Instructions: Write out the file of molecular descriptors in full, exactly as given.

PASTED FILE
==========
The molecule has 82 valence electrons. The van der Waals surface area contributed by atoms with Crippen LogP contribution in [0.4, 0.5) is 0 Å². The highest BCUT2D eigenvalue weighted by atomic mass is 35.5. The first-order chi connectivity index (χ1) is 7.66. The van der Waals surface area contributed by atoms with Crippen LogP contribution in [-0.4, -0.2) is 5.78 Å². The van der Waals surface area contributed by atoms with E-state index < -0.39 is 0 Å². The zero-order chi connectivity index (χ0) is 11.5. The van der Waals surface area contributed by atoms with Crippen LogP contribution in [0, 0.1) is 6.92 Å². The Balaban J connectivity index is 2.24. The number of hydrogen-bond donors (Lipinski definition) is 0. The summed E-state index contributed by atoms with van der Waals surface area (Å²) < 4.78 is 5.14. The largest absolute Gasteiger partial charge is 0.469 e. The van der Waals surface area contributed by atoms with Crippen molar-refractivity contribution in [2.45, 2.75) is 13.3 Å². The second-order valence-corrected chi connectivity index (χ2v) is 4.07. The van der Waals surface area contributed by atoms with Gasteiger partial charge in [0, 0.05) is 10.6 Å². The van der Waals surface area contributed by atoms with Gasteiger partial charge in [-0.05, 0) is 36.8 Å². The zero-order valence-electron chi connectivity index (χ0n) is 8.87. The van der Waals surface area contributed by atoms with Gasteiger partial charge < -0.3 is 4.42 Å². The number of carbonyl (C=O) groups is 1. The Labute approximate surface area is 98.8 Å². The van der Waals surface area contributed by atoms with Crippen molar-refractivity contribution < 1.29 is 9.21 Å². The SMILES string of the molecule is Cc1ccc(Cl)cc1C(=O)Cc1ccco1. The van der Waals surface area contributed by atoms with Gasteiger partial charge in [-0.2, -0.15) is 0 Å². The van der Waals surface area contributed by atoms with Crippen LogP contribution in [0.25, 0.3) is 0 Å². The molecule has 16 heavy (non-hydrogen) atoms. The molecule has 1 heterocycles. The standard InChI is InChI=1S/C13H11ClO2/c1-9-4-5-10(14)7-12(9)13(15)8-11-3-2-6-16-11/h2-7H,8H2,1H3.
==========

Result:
The molecule has 82 valence electrons. The van der Waals surface area contributed by atoms with Crippen LogP contribution in [0.4, 0.5) is 0 Å². The highest BCUT2D eigenvalue weighted by atomic mass is 35.5. The first-order chi connectivity index (χ1) is 7.66. The van der Waals surface area contributed by atoms with Crippen LogP contribution in [-0.4, -0.2) is 5.78 Å². The van der Waals surface area contributed by atoms with E-state index < -0.39 is 0 Å². The zero-order chi connectivity index (χ0) is 11.5. The van der Waals surface area contributed by atoms with Crippen LogP contribution in [0, 0.1) is 6.92 Å². The Balaban J connectivity index is 2.24. The number of hydrogen-bond donors (Lipinski definition) is 0. The summed E-state index contributed by atoms with van der Waals surface area (Å²) < 4.78 is 5.14. The largest absolute Gasteiger partial charge is 0.469 e. The van der Waals surface area contributed by atoms with Crippen molar-refractivity contribution in [2.45, 2.75) is 13.3 Å². The second-order valence-corrected chi connectivity index (χ2v) is 4.07. The van der Waals surface area contributed by atoms with Gasteiger partial charge in [0, 0.05) is 10.6 Å². The van der Waals surface area contributed by atoms with Gasteiger partial charge in [-0.05, 0) is 36.8 Å². The zero-order valence-electron chi connectivity index (χ0n) is 8.87. The van der Waals surface area contributed by atoms with Gasteiger partial charge < -0.3 is 4.42 Å². The number of carbonyl (C=O) groups is 1. The Labute approximate surface area is 98.8 Å². The van der Waals surface area contributed by atoms with Crippen molar-refractivity contribution < 1.29 is 9.21 Å². The SMILES string of the molecule is Cc1ccc(Cl)cc1C(=O)Cc1ccco1. The van der Waals surface area contributed by atoms with Gasteiger partial charge in [-0.2, -0.15) is 0 Å². The van der Waals surface area contributed by atoms with Crippen LogP contribution in [0.25, 0.3) is 0 Å². The molecule has 16 heavy (non-hydrogen) atoms. The molecule has 1 heterocycles. The standard InChI is InChI=1S/C13H11ClO2/c1-9-4-5-10(14)7-12(9)13(15)8-11-3-2-6-16-11/h2-7H,8H2,1H3.